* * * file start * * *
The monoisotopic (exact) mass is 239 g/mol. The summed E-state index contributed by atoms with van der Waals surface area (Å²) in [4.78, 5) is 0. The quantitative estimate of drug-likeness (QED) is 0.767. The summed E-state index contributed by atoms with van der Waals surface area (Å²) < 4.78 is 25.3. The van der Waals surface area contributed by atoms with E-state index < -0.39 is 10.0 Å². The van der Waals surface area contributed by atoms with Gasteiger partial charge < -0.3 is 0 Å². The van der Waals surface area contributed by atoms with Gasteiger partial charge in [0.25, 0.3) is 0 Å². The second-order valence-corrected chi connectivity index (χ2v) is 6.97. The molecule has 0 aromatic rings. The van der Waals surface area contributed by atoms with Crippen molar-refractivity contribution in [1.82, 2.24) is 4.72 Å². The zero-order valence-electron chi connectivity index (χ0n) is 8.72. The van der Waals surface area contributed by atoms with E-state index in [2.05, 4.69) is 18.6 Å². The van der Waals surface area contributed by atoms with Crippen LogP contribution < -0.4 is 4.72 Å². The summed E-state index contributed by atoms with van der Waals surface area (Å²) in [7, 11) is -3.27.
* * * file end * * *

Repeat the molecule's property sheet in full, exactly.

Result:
The monoisotopic (exact) mass is 239 g/mol. The summed E-state index contributed by atoms with van der Waals surface area (Å²) in [4.78, 5) is 0. The quantitative estimate of drug-likeness (QED) is 0.767. The summed E-state index contributed by atoms with van der Waals surface area (Å²) < 4.78 is 25.3. The van der Waals surface area contributed by atoms with E-state index < -0.39 is 10.0 Å². The van der Waals surface area contributed by atoms with Gasteiger partial charge < -0.3 is 0 Å². The van der Waals surface area contributed by atoms with Gasteiger partial charge in [0.25, 0.3) is 0 Å². The second-order valence-corrected chi connectivity index (χ2v) is 6.97. The molecule has 0 aromatic rings. The van der Waals surface area contributed by atoms with Crippen molar-refractivity contribution in [1.82, 2.24) is 4.72 Å². The zero-order valence-electron chi connectivity index (χ0n) is 8.72. The van der Waals surface area contributed by atoms with E-state index in [2.05, 4.69) is 18.6 Å². The van der Waals surface area contributed by atoms with Crippen LogP contribution < -0.4 is 4.72 Å². The summed E-state index contributed by atoms with van der Waals surface area (Å²) in [7, 11) is -3.27.